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Progress for Montana Trails

Progress for Montana Trails

Today's response leaves the door open for regaining access

By: David Wiens
Posted: March 22, 2019

The Forest Service response regarding bike access in Montana’s Blue Joint and Sapphire wilderness study areas that was delayed on March 11 was released this morning.

The good news: The response creates an opportunity for an agreeable outcome. It directs the Forest Service to review and consider the new data that IMBA and Bitterroot Backcountry Cyclists put forth on trail use. It also requires review of a proposed resolution that collaboratively includes trail closures, openings, and seasonal restrictions. The response states that the, “Forest highly values its partnership with Bitterroot Backcountry Cyclists and others partners and volunteers.”

All this puts the final trail-by-trail decision back to the Bitterroot National Forest Supervisor. Matt Anderson is the new supervisor, and has been on the job five days. Our conversations with Anderson—of which there have been several this week—have been positive. Collaborative solutions have been at the forefront of every discussion. We commend Anderson for this early collaborative outreach and look forward to working with the supervisor in the near future.

The bad news: As expected, the response relies upon and defers to the previous court ruling on this issue. Unfortunately the review paraphrases and downplays numerous objection arguments in ways which simplify the Forest Service rebuttal to the argument without fully exploring the issue raised.

What’s next? We will keep working with the forest supervisor, local mountain bikers and all stakeholders on a solution. Our proposed resolution provides justification for restoring access to a set of trails in each of the two wilderness study areas. These recommendations are based on quality and desired experiences for mountain bikers, as well as accounting for current trail use and forest management factors. We continue to seek reform to management of recommended wilderness and wilderness study areas so mountain bikes are not excluded from these areas.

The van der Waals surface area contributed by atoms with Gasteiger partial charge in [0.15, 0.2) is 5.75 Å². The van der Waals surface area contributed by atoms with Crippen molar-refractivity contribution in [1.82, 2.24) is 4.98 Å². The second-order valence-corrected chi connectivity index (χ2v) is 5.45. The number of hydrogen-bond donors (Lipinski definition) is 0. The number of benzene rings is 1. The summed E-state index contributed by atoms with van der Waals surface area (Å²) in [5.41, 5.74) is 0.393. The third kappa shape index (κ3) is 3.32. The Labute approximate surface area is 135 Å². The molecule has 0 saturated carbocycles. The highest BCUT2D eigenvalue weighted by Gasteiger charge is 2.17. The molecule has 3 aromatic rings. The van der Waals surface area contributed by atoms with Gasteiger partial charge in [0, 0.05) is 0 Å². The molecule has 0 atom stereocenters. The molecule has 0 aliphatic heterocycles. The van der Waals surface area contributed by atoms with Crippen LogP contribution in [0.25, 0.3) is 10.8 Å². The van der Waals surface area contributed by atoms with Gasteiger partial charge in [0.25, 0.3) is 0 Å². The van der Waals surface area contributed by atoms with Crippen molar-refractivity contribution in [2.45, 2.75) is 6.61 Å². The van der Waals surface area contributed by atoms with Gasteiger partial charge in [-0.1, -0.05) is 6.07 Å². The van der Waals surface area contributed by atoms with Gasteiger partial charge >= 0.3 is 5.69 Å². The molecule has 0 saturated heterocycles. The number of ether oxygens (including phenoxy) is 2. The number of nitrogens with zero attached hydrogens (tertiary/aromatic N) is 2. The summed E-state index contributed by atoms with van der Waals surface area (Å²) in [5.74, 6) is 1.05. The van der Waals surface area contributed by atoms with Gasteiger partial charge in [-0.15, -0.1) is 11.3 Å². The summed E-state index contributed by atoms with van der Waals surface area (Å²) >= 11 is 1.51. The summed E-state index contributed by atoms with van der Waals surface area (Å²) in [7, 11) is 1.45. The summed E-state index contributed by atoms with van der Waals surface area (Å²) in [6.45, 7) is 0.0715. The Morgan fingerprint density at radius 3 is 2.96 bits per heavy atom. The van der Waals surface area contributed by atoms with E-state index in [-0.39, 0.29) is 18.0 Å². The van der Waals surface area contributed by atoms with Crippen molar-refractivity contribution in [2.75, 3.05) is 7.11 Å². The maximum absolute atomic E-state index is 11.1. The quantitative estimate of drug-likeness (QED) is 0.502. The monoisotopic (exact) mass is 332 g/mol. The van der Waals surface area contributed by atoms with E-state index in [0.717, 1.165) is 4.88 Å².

We can’t thank mountain bikers enough for their hard work and passion for the Bitterroot. Mountain bikers locally and nationally have been staying engaged, sending more than 3100 letters, collaborating with partners, seeking balanced solutions and putting in serious volunteer hours on the trails. We submitted an objection and worked to secure a March 4th meeting with the Forest Service, and Aaron Clark from our Government Affairs team joined Bitterroot Backcountry Cyclists and other local mountain bikers at the meeting to advocate for restoring bike access to these areas. This ongoing advocacy and education work happening for the Bitterroot resulted in Senator Daines urging the Forest Service to reconsider these trail closures in a letter sent March 7, and we commend the Senator for raising concerns.

We will continue working with all stakeholders and the Forest Service on a solution that restores access to these cherished trails. Our vision is that everyone across the U.S. has access to great trails—from close-to-home rides to iconic, backcountry experiences. These trails in the Bitterroot are the backcountry gems we all dream of, and we will continue to work to protect them.

Thank you for staying engaged, and enjoy the ride!

About the author
Image David Wiens

Dave has been mountain biking since the mid-1980s and has ridden and raced his bike on trails all over the world. He has been involved in trail advocacy from the beginning and was the founder and executive director of Gunnison Trails, and race director for the Gunnison Growler. A member of the…

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